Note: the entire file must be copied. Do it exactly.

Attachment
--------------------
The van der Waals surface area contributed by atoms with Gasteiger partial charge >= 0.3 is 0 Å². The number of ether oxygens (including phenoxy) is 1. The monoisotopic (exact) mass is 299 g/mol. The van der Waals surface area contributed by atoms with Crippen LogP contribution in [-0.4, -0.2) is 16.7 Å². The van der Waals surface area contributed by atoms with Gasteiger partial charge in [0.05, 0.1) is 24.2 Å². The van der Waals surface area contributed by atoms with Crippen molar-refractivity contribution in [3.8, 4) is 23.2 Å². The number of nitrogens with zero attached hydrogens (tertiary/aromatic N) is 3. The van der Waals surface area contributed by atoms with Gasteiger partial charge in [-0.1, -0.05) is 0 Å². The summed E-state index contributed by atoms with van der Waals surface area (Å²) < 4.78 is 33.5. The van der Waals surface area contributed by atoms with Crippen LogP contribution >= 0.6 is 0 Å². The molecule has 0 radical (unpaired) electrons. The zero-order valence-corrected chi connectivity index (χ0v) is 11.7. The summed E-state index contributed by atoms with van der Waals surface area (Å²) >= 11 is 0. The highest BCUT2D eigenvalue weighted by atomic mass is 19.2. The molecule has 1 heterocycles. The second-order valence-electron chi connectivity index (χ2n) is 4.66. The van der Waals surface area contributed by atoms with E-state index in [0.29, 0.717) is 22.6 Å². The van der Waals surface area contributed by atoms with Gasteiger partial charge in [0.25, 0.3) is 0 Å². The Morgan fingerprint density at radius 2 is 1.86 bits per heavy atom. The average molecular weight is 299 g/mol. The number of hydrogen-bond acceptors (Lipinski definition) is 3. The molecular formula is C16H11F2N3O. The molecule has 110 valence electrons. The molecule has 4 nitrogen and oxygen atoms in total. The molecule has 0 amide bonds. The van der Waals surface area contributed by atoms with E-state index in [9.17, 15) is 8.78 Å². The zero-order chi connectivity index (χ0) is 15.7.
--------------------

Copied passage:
The van der Waals surface area contributed by atoms with Gasteiger partial charge >= 0.3 is 0 Å². The number of ether oxygens (including phenoxy) is 1. The monoisotopic (exact) mass is 299 g/mol. The van der Waals surface area contributed by atoms with Crippen LogP contribution in [-0.4, -0.2) is 16.7 Å². The van der Waals surface area contributed by atoms with Gasteiger partial charge in [0.05, 0.1) is 24.2 Å². The van der Waals surface area contributed by atoms with Crippen molar-refractivity contribution in [3.8, 4) is 23.2 Å². The number of nitrogens with zero attached hydrogens (tertiary/aromatic N) is 3. The van der Waals surface area contributed by atoms with Gasteiger partial charge in [-0.1, -0.05) is 0 Å². The summed E-state index contributed by atoms with van der Waals surface area (Å²) < 4.78 is 33.5. The van der Waals surface area contributed by atoms with Crippen LogP contribution >= 0.6 is 0 Å². The molecule has 0 radical (unpaired) electrons. The zero-order valence-corrected chi connectivity index (χ0v) is 11.7. The summed E-state index contributed by atoms with van der Waals surface area (Å²) >= 11 is 0. The highest BCUT2D eigenvalue weighted by atomic mass is 19.2. The molecule has 1 heterocycles. The second-order valence-electron chi connectivity index (χ2n) is 4.66. The van der Waals surface area contributed by atoms with E-state index in [0.29, 0.717) is 22.6 Å². The van der Waals surface area contributed by atoms with Gasteiger partial charge in [0.25, 0.3) is 0 Å². The Morgan fingerprint density at radius 2 is 1.86 bits per heavy atom. The average molecular weight is 299 g/mol. The number of hydrogen-bond acceptors (Lipinski definition) is 3. The molecular formula is C16H11F2N3O. The molecule has 110 valence electrons. The molecule has 4 nitrogen and oxygen atoms in total. The molecule has 0 amide bonds. The van der Waals surface area contributed by atoms with E-state index in [9.17, 15) is 8.78 Å². The zero-order chi connectivity index (χ0) is 15.7.